French drains are not drains that originated in France and nor do they have anything to do with France. They are so named because a person called Henry Flagg French invented them. French drains are mostly used to take out unwanted water from a basement or from yards. French drains are widely used in Canadian and American homes.
They provide the best channels to remove water, which is first made to run into a trench filled with gravel. From there, the water flows into a perforated pipe, which lies deep in the trench. The water that flows through the pipe travels without encountering any hindrance and is then emptied far from the home. It is a good idea to slope the bottom of the French drain at an angle of one inch and at intervals of eight feet.
The trouble with an old French drain is that it can clog up. Once it clogs up, the drain must be replaced. Here is a look at French drain replacement: what’s involved?
- Find the area where water stagnates and mark the area
First of all, you need to locate the place where water has started to stagnate. Mark this area and then decide how and where you want to remove the water.
- Find out if there are any building code restrictions
Get in touch with the local city office and find out whether there are any building code restrictions. Next, request the local city office to send a representative to show you where the pipes and the utility lines are to be placed.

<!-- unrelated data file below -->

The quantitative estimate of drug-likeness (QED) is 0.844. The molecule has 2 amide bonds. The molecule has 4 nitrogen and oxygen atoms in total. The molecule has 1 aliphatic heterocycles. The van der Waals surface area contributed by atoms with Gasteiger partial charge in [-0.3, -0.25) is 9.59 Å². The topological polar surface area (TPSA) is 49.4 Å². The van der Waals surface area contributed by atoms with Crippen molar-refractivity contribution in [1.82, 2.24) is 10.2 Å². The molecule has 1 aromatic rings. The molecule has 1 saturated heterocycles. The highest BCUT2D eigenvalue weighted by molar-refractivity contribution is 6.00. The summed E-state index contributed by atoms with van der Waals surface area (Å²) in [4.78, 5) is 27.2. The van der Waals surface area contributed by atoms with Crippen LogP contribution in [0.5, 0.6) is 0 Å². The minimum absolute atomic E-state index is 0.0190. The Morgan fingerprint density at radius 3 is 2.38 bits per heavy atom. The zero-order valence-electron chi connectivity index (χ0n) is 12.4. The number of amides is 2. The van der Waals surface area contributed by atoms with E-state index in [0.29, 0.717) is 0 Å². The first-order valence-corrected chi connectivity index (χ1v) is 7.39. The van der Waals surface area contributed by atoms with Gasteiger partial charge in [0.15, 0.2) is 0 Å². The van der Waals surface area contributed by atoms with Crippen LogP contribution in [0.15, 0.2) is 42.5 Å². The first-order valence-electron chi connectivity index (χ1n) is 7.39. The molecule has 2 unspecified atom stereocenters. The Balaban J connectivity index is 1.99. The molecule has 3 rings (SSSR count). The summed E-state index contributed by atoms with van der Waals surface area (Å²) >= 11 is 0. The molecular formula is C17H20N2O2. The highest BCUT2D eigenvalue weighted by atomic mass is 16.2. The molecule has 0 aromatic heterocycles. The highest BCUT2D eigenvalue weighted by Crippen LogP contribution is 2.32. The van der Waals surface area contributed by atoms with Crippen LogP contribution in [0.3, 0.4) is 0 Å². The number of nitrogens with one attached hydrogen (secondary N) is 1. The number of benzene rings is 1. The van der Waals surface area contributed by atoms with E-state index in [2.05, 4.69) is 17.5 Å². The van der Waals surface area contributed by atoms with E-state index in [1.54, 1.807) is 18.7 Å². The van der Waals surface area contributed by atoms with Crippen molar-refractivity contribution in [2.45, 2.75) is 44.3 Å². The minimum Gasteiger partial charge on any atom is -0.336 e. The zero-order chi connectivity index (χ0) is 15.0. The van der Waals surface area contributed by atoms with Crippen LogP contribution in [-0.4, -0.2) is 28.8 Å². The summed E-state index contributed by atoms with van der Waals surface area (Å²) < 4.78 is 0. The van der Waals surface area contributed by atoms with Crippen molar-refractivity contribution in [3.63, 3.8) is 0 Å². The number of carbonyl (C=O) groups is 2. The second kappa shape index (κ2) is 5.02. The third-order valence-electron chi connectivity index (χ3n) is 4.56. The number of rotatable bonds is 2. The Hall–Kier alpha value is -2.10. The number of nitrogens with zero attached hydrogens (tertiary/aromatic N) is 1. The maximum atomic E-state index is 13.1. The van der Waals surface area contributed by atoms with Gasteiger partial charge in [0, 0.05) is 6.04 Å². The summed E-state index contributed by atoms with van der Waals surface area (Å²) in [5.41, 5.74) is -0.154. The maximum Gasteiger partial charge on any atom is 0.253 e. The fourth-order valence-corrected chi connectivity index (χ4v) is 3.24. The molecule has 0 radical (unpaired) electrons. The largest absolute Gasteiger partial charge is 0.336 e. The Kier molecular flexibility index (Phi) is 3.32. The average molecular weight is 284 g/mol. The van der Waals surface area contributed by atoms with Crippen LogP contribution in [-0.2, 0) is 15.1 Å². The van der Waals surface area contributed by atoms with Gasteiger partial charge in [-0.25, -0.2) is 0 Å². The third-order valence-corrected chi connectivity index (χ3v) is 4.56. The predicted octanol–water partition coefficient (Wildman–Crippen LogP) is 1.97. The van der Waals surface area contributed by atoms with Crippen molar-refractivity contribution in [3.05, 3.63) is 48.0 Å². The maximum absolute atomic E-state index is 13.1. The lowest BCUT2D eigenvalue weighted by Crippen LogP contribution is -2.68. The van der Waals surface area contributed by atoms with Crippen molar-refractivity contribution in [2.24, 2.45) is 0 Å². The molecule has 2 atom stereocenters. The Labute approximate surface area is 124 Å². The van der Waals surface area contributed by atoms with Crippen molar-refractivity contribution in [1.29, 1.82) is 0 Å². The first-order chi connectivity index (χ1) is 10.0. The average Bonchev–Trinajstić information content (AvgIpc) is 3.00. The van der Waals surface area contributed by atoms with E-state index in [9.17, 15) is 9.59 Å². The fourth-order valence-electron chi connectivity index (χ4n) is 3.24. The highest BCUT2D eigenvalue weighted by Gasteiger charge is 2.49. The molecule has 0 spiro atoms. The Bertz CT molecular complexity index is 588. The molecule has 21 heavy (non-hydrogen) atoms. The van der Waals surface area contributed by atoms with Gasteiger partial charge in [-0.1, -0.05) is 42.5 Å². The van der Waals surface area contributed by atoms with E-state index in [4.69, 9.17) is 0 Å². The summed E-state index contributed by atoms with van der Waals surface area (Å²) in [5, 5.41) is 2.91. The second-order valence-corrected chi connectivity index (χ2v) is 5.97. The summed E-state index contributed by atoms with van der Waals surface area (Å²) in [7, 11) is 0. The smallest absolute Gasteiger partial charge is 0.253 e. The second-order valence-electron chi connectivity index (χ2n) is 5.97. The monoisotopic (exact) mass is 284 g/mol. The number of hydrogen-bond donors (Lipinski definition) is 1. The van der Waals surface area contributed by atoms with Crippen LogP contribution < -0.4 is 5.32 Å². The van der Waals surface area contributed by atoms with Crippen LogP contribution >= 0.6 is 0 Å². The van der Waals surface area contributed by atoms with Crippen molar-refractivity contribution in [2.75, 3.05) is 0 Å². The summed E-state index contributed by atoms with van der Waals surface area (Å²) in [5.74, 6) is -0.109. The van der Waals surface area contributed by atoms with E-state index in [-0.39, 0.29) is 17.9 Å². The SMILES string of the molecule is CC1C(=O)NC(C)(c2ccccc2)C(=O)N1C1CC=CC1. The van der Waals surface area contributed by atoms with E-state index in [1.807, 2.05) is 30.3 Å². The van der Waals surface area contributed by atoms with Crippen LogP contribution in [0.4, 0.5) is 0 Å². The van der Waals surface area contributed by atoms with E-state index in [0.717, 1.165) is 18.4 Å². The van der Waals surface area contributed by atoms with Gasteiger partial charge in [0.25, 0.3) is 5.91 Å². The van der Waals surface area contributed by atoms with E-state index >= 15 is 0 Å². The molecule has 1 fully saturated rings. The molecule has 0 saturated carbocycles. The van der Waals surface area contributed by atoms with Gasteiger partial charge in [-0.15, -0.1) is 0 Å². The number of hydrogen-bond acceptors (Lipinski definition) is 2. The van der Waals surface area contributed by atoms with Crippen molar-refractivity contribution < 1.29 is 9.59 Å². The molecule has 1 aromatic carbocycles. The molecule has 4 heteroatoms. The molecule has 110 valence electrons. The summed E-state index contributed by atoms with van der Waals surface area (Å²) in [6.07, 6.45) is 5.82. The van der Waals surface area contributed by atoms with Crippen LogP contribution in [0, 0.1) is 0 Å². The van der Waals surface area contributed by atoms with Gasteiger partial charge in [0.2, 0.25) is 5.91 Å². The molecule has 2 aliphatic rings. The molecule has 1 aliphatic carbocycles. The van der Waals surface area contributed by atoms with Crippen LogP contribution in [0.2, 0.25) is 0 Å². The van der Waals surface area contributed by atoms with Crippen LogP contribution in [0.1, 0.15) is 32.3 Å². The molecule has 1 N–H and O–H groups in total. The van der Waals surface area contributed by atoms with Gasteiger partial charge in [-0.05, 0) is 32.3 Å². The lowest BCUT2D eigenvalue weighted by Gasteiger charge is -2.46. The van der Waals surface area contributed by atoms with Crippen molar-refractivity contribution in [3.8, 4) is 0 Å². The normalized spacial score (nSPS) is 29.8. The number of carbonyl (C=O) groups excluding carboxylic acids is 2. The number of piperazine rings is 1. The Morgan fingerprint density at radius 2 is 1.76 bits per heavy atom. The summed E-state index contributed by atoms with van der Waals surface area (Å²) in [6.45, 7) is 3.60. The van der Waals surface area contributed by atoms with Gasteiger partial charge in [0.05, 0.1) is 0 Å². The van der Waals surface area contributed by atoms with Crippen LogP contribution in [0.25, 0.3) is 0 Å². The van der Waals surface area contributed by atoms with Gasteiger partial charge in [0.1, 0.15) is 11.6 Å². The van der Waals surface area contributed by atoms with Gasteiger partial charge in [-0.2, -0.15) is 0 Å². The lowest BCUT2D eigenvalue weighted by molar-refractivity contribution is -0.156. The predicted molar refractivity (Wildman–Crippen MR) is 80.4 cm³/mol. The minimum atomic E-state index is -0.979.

- Mark where the drain should start
Put a stake into the ground to mark the beginning of the French drain. Place another stake at the spot where the drain is to end. Make sure that there is a slope that goes down from the start to the end of the drain.
- Find out the length of the drain
Find out how long the intended drain is and then dig a trench between the starting point stake and the ending point stake. The trench should at least be six inches wide and two feet deep.
- Shovel some gravel into the trench
Place about two inches of gravel into the trench and then put the drainpipe into the gravel before covering it with some landscaping fabric.
- Place more gravel
Cover the landscaping fabric with gravel and make sure that the trench is filled to about two inches from the top of the trench. Finally, compact and also flatten the trench top with the help of a hand tamper.
To prevent the French drain from clogging up, it makes sense to ensure that no silt gets into the drain area. Secondly, you need to make sure that the depth of the pipe is sufficient and that the pipe is underneath the lower section of the structure that it is protecting. Do regular inspections of the pipe and look for signs of damage and also look for clogged areas. Finally, should something go wrong with your French drain, makes sure that you call in the professional plumbing contractor to solve problems which you yourself cannot handle.